By Staff Reporters

The term “Askari” became part of the South African political lexicon to describe freedom fighters, mostly ANC and PAC members who, through severe torture or voluntary defection, switched over and became the regime’s murderous assassins, who fought against their former comrades. 

This was part of the National Party’s counterinsurgency campaign.


Vlakplaas is a farm 20km west of Pretoria that served as the headquarters of counterinsurgency unit C1 (later called C10) of the Security Branch of the apartheid-era South African Police. Though officially called Section C1, the unit itself also became known as Vlakplaas. Established in 1979, by 1990 it had grown from a small unit of five policemen and about 15 askaris to a unit of nine squads.

The unit functioned as a paramilitary hit squad, which captured political opponents of the apartheid government and either “turning” (converting) or executing them.

Vlakplaas Farm was the site of multiple executions of political opponents of the apartheid government. The unit is known to have carried out the murders of Griffiths Mxenge in 1981 and the “Chesterville Four” in 1986, among many others. C1 officers were also notorious for allegedly routinely defrauding the state, siphoning off government funds to pay agents or for their personal use. 

ASKARI, the movie

ASKARI, is heart-wrenching tale about freedom fighters who were turned to be deadly assassins, double agents, informers, and intelligence analysts for the infamous Vlakplaas during days of apartheid. It premiered at the South African State Theatre (SAST) as a musical in 2021.

Based on true events, ASKARI, the new political thriller about freedom fighters who became double-agents and deadly assassins for the infamous Vlakplaas, was released in Ster-Kinekor Theatres (SKT) cinemas on Friday, 22 April. 

The release of this stage-to-screen film, directed by award-winning Director Sello Maseko who co-wrote it with Mdu Nhlapo, is hot on the heels of two Naledi Theatre Awards nominations (Best Script & Choreography) from its stage debut at the South African State Theatre (SAST), where it was filmed last year.

ASKARI tells the story of men and women who infiltrated organised civic movements and student organisations for recruiting unsuspecting youth and influential leaders. The story interrogates the decisions that led to their choice of turning from insurgencies to counter-insurgencies, from community activists to mass killers.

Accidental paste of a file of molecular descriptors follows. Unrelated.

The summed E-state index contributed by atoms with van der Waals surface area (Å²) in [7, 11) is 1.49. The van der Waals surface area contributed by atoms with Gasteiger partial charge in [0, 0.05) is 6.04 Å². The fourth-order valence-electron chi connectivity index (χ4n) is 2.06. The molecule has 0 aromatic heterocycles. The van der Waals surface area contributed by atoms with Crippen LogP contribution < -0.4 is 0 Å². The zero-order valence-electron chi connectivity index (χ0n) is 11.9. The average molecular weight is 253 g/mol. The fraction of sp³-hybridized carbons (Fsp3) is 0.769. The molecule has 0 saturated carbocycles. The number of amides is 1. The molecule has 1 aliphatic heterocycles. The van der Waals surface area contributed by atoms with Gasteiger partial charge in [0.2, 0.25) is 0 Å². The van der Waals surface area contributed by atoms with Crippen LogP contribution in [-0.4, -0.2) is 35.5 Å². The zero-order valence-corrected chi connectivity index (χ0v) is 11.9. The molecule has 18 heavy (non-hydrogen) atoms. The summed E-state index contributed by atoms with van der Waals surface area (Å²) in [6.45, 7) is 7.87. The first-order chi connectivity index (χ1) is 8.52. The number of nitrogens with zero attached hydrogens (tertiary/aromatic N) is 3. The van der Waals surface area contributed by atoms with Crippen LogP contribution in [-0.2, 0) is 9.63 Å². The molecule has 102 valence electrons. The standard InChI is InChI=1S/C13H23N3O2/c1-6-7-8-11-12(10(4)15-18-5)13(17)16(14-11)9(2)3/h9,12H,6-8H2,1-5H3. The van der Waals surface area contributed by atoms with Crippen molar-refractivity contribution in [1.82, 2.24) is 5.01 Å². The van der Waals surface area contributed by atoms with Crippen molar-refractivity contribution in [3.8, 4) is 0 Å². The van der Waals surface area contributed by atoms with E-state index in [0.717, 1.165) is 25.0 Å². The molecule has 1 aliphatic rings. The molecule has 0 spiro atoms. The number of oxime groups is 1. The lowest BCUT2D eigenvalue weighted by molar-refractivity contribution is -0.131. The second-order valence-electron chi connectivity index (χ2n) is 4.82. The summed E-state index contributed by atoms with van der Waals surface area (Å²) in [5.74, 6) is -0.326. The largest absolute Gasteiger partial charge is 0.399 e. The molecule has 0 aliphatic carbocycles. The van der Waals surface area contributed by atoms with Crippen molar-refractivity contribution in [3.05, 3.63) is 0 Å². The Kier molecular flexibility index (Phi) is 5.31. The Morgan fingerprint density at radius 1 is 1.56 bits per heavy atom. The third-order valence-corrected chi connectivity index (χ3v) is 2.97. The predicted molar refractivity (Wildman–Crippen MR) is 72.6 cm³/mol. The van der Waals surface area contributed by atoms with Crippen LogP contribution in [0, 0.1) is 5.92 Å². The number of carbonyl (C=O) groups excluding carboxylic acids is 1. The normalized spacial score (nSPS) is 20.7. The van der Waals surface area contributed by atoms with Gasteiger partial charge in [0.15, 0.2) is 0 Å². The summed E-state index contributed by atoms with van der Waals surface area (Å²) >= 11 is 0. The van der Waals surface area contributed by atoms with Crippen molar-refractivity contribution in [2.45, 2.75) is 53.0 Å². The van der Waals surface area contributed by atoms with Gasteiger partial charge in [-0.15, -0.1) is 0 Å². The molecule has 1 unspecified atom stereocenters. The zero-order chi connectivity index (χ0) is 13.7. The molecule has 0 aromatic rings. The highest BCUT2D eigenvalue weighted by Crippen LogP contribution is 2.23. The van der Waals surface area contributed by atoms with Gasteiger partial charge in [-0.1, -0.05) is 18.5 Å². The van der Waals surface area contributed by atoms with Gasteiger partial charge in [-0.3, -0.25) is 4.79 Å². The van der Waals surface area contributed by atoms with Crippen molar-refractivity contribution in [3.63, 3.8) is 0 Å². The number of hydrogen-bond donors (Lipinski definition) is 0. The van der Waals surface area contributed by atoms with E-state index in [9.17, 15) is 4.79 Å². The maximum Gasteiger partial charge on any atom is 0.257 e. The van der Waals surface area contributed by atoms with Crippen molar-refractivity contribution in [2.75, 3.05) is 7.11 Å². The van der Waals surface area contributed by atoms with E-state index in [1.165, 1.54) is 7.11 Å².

The movie delves deep into the personal accounts of these individuals who administered pain, fear and death. These stories, of betrayal and death, redemption and forgiveness, are told through moving dance, music and powerful storytelling.

The production features actors: Soyiso Ndaba, Abongile Matyutyu, Tiaan Slabbert, Monica Muller, Xolani Nhlapo, Kagiso Matlala, Eutychia Rakaki, Tshepiso Madikoane, Gorata Mathebula, Thembi Ngwenya and Muzi Masikane. It is produced by the SAST in association with Mantimakhulu PTY LTD.

Commenting on the creation of ASKARI, Sello recalls: “In 2019, I was invited to be part of the delegation that visited the notorious farm at Vlakplaas. I saw a lonely and quite farmhouse on an empty tract of land, sad outbuildings and the vengeful interrogation rooms and the tearful graves of those who met their end in the hands of the state-sponsored death squad. 

“Four decades ago, the farm housed a group of people called ASKARI. Four decades ago, the farm administered pain, fear, misery, uncertainty and death. The film honours those heroes and heroines whose lives perished in Vlakplaas’s torture chambers.

“As a historian and storyteller, I saw it fit to make my contribution in the Truth and Reconciliation project. The story of these foot soldiers of apartheid, whose job description was to kill, needed to be told and I had to be the one telling it. To deal with souls that are roaming around searching for peaceful rest is not an easy task. This action-packed story is part of the Truth and Reconciliation programme to help communities heal and move on,” said Sello.

ASKARI’s screening forms part of a game-changing collaboration between the SAST and SKT to exhibit theatre content in cinema which started in July last year. The film will show from 22 April to 15 May in SKT cinemas including Newtown, Rosebank Nouveau (Joburg), Musgrave (Durban), Sterland, Brooklyn Nouveau (Pretoria), Baywest (Gqeberha), Boardwalk (Port Elizabeth) and Tygervallei (Cape Town).

Leave a Reply

Your email address will not be published. Required fields are marked *